Another store. Momentum Outfitters has an impressive collection of woodcut maps of seemingly every lake, bay and island within a 500-mile radius. The underwater depths are kind of fascinating - to me anyway.

They also have these nautical chart bags.


There were many good maps along the way including this in the Mission Point Lighthouse,

and this nice map showing the past and present of Glen Haven in the Sleeping Bear Dunes National Seashore.

Part of this larger sign.

Even the ice cream place (Moomers) has maps you can pin.
One of my final stops was at 45th Parallel Park in Sutton's Bay, just for the geographic novelty of it.


Tuesday, August 24, 2021

Detroit in 50 Maps

 It's a strange coincidence but less than a week after blogging about Cleveland in 50 Maps, I got a notice about a successor book.

There are no maps on the web page, just the cover. The book is only available for preorder right now. Maybe when it is ready will be more to see. Here is part of the write-up

"Detroit in 50 Mapsdeconstructs the Motor City in surprising new ways. Track where new coffee shops and coworking spaces have opened and closed in the last five years. Find the areas with the highest concentrations of pizzerias, Coney Island hot dog shops, or ring-necked pheasants. In each colorful map, you'll find a new perspective on one of America’s most misunderstood cities and the people who live here."

Yes Cleveland was also described as "one of America’s most misunderstood cities".

Wednesday, August 18, 2021

Cleveland in 50 Maps

This book is almost two years old now but sometimes things stay in my in-box for a long time! Long enough that you can now buy it at a steep discount.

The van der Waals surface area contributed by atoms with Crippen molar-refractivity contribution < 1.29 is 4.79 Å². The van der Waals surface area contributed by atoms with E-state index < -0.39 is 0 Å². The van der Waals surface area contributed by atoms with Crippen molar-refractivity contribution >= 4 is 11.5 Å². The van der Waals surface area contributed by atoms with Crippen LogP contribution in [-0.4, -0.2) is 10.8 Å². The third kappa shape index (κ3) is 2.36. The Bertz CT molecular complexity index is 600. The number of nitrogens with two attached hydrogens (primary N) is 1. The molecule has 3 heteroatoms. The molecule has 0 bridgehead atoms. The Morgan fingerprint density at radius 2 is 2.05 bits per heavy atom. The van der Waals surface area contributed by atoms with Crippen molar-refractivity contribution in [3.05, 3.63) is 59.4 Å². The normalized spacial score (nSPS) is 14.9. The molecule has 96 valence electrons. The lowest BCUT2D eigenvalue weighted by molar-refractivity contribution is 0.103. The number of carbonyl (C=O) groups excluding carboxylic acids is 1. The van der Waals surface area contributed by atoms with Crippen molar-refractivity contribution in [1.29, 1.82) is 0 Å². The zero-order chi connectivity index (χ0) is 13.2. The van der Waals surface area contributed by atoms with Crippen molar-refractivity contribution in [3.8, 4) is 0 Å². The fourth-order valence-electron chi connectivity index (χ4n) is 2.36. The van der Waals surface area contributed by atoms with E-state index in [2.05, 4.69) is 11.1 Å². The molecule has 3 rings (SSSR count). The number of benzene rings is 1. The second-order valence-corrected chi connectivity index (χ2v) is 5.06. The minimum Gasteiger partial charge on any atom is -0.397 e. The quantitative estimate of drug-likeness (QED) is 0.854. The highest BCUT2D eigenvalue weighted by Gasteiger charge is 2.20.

From the website: "Cleveland in 50 Maps deconstructs the Forest City in surprising new ways. Follow the changing locations of breweries, music venues, and commuter rail lines over time. Track the Clinic’s growing east side footprint, year-by-year attendance at the Jake, and the addition of communities to the Cultural Gardens. Find out which local high schools produce the most NFL players and which locations the major presidential candidates visited in 2016. Discover the massive salt mine under Lake Erie and the barricades on the border of Shaker Heights. In each colorful map, you'll find a new perspective on one of America’s most misunderstood cities and the people who live here."

Here is that massive salt mine under Lake Erie, who knew?

The logic of streets and avenues in Cleveland's "grid" is explained in two maps showing each respectively. The avenue map is much prettier. Avenues run east-west while streets are north-south

Here is an interesting map showing the evolution of the Cultural Gardens
Read more about it and buy a copy here.

Wednesday, August 11, 2021

The Atlas of Disappearing Places

A new book the Atlas of Disappearing Places by researchers and artists Christina Conklin and Marina Psaros shows 20 places around the globe under existential threat from global warming.

“The direction in which our planet is headed isn't a good one, and most of us don’t know how to change it. The bad news is that we will experience great loss. The good news is that we already have what we need to build a better future.” —from the introduction. 

The maps were inked onto seaweed for a beautiful and ephemeral look.

Screen shots via Amazon
Here is a map of the disappearing Pine Island Glacier in Antarctica.

A detail showing the legend,

and a close up the the ink on seaweed look.

You can see more info and purchase a copy here.